Agarwood Perfume is pricier than gold | The Scent | Men's Fragrance | Perfume
Agarwood is the source of perfume, scent and body spray. Agarwood is the plant which is the source of fragrance oil. There are numerous grades of agarwood and the highest satisfactory wooden is extremely steeply-priced. In reality, the first grade timber (wood) is one of the most luxurious herbal products in the international market. Its price is approximately pegged at 16,000 USD in multiples of kgs.
Hong Kong was once known as the fragrant harbour for perfume and scent. A historic trade in agar wood presents us the fragrance and perfume. The fragrance of lots of incense sticks wafted thru the slim store the front of the Wing Lee Joss Sticks & Sandalwood agency, a conventional family enterprise in the Hong Kong neighbourhood of Yau Ma Tei. The stinky, earthy scent of this wooden perfume gave Hong Kong its name, which, in Cantonese, interprets as aromatic Harbour.
The scent is a poignant reminder of how this former colonial trading ports, now a global monetary hub, once played a pivotal position inside the historical incense exchange to the Middle East and beyond. At 84, Yuen Wah has worked in the incense enterprise for more than 70 years. His son Kenny, who now runs Wing Lee, has improved the enterprise into Mainland China, including shops in Beijing, Shanghai and Harbin. Despite the fact that he’s retired, Wah still visits his former store on Shanghai road.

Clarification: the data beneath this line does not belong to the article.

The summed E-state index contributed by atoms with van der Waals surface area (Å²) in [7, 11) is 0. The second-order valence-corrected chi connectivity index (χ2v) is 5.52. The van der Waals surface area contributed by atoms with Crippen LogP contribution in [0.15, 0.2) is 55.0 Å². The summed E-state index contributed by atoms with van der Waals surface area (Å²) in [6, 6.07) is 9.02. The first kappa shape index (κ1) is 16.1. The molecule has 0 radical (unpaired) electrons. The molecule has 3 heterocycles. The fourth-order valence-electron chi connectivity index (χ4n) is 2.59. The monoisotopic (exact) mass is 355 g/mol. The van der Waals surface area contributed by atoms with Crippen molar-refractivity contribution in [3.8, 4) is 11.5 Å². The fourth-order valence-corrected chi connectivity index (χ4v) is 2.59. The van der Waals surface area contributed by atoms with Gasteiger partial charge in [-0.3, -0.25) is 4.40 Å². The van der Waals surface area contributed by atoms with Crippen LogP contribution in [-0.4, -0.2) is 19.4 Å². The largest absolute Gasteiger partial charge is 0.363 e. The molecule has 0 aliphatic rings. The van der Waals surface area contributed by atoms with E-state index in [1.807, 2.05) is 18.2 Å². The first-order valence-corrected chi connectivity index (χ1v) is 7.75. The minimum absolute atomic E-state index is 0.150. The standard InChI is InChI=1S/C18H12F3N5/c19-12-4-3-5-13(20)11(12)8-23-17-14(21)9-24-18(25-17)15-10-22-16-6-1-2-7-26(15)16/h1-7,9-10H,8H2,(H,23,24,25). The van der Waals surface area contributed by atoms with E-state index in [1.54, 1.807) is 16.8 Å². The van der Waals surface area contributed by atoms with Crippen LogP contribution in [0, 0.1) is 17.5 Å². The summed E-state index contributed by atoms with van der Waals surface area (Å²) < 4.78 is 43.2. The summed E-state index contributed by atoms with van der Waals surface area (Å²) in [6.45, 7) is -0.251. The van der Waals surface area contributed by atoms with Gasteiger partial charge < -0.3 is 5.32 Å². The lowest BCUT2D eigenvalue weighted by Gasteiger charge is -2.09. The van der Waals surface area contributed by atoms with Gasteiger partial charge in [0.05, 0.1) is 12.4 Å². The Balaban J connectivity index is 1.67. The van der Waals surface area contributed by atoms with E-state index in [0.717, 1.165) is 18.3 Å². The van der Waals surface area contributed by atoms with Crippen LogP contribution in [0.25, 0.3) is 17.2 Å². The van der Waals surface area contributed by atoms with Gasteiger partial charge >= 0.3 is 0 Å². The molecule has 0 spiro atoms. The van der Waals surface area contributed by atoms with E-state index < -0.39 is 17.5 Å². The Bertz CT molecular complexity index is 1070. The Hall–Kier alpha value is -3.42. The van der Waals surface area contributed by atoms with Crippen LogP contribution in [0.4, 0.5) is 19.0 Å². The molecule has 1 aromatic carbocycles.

“Agarwood turned into always a costly wooden,” Wah advised me, recalling the time while he commenced work in the industry at 13 years vintage. “Inside the beyond, it was utilized in medicine because it became a very good Painkiller. Now it’s long past from a scientific use to getting used as incense.”
Agarwood or aloeswood is a dark resinous heartwood. Previous to infection, the heartwood is odourless, quite mild and pale coloured; however, because the infection progresses, the tree produces a darkish aromatic resin, known as aloes or agar. The resin embedded timber is valued in lots of cultures for its exceptional perfume and is fondly used for incense and as special perfumes.
Agarwood is created when Aquilaria bushes, which were traditionally planted around villages for his or her Feng Shui properties, are broken, allowing a mold to assault the wooden. When harvested, the inflamed, darkish, resinous wood is pared away from the healthful, scentless and cream-colored wood.
Agarwood oil is also known as Oud Oil or Aloeswood oil. The frangrance of agarwood comes from a process where fungi infect the bushes, generating an oleoresin which saturates the wood. It is through this oleoresin saturated timber in which oud develops its aroma (odour).
Agarwood is the sector’s top rate fragrant plantation species. It has a high-quality value, a totally sturdy marketplace worldwide. These timbers are brief growing and may take as little as seven years from planting the seeding to harvesting the bushes. The short growing tropical tree requires excessive degree of management over the life of the plantation to make sure of suitable environment. Weeds, soil pathogens, caterpillars are a number of the management troubles.